Goodbye minimalism, hello dopamine decor

Lara Jones
Multimedia Editor

Over the past few years, there has been a rise in an aesthetic dedicated to being simple. You can find it in fashion with types of clothing that match the “clean girl aesthetic” and you can also find it in home furnishings with lots of houses embracing an all-white beige look both inside and outside. Even architecture has taken hold of this boring look and its modernization has made this era of houses the most forgettable. Go through any recently constructed neighborhood and an overabundance of white houses with black trim. Some people have embraced this look but I’m not sure where to stand.

Whenever I see these types of places it always confuses me. How can you look at a gorgeous house that you own and instead of making it a work of art you transform it into a bland white wall? It’s disappointing, it’s your home you have all the tools at your disposal, and instead, you create an asylum-looking place that no child should ever be allowed in because they will disrupt the pristine look of your home.

Celebrities might be the cause of this trend. People like Kim Kardashian have taken this look and transformed their lives. Her whole house looks like an alien spaceship from the movie “Arrival.” All she needs is Amy Adams and she’s set for a perfect reenactment. Although I have a distaste for minimalism, it is important to note that its influence in our world can be a positive for how society is faring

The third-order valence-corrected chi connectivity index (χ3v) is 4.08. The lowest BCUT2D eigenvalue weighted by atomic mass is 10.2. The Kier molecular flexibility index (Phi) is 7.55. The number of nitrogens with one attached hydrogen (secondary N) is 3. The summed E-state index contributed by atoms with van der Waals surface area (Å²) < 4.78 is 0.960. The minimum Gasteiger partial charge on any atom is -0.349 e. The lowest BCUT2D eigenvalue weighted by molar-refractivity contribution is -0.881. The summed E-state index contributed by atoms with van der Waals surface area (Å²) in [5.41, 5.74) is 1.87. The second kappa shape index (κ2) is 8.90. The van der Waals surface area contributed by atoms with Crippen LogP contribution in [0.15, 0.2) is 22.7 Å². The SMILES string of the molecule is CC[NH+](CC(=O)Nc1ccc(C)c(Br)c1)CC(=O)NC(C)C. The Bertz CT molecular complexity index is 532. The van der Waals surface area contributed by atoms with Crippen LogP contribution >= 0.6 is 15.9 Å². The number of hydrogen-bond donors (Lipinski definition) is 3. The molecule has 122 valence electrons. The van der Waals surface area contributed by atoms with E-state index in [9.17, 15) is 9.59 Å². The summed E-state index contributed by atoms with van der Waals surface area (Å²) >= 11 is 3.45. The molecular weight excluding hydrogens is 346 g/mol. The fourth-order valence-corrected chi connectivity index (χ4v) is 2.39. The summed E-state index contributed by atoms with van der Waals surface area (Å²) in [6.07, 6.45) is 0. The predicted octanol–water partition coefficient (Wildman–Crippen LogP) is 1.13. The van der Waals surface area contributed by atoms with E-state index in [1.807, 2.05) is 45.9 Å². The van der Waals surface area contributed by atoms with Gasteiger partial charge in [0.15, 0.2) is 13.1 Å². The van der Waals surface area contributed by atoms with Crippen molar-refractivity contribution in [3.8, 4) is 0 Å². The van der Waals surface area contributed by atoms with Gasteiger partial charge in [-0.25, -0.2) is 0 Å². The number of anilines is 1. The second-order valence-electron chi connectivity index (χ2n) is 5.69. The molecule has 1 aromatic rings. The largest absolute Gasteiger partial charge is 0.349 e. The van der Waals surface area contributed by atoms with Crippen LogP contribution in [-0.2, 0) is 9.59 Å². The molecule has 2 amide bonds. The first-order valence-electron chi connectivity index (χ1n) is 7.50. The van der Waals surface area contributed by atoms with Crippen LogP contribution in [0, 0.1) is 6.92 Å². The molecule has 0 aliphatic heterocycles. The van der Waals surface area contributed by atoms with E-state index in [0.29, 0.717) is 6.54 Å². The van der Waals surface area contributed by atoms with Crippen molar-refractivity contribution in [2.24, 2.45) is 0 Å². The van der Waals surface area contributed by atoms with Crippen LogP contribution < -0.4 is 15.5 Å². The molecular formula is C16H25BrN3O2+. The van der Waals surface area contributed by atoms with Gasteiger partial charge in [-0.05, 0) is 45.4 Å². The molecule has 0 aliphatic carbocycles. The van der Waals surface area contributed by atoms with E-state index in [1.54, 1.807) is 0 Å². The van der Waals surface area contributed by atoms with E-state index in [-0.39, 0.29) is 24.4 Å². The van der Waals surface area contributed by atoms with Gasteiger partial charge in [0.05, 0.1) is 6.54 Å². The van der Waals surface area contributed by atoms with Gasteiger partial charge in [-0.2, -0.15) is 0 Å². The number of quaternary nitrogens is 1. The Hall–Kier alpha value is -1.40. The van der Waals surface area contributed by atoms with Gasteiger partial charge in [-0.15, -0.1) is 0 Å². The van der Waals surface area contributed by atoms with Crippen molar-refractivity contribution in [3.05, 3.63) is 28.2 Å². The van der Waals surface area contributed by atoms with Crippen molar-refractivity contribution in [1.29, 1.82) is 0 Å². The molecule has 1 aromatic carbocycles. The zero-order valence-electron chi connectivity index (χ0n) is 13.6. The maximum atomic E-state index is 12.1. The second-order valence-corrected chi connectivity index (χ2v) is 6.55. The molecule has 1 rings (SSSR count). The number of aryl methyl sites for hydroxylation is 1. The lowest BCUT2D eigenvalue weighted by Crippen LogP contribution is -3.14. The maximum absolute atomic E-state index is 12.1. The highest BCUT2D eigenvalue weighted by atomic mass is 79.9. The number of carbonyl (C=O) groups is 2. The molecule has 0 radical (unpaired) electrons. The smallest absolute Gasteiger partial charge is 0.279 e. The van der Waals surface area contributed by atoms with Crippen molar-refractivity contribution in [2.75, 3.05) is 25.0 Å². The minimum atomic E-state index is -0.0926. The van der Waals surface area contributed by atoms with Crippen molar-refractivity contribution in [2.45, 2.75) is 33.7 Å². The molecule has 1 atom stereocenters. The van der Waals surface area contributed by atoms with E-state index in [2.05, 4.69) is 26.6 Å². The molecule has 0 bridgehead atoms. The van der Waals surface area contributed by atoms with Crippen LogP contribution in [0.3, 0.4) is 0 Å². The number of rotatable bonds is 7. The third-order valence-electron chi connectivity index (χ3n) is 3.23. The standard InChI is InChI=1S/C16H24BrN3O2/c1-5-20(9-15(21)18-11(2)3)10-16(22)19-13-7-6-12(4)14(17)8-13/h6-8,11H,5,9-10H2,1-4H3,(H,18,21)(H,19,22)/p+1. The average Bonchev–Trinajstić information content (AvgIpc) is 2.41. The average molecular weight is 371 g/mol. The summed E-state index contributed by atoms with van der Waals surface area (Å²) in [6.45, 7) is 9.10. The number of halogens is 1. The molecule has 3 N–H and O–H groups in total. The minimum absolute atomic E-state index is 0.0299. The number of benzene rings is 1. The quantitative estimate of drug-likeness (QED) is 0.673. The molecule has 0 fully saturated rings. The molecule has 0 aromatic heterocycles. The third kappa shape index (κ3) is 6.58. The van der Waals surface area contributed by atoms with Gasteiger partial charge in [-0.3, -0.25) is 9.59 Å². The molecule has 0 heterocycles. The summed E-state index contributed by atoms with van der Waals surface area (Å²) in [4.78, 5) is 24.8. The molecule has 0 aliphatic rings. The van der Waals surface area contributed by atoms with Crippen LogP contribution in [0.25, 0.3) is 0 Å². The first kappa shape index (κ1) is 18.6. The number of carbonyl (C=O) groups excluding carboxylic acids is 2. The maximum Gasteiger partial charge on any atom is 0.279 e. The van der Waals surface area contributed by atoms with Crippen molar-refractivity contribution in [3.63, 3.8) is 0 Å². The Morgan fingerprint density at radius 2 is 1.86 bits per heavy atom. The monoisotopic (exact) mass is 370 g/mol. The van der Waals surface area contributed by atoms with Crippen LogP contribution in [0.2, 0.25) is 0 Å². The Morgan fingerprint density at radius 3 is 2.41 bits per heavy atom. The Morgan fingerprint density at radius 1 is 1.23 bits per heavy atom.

An example of minimalism decor

Right before the minimalist era started there was the 2010s which were all over the place. Galaxy print and owl motifs were everywhere. Millennial chic was wearing an outfit that was in your face with loud colors or even louder accessories. If you weren’t aware this has been linked to financial issues in the economy. After the recession, people were trying to make things better than they were. We also saw this right before the Great Depression in the 1920s when fashion became more glitzy and outlandish. This is why we should be concerned about the slow vanishing of minimalism.

Over the past few months, more people have been taken by something called “dopamine decor,” and while the name is fun it also has another: maximalism. Everything is colorful, fun, and camp. We’re abandoning minimalism and that could spell trouble for the world. The further we try to overcompensate for how happy we are through our clothing there is a good chance that it means we are on a downward spiral, and if you’ve kept an eye on the news these days it’s becoming more apparent how deep this spiral will take us. Keep your eyes peeled because as fun as maximalism is, it could be a harbinger of things to come.

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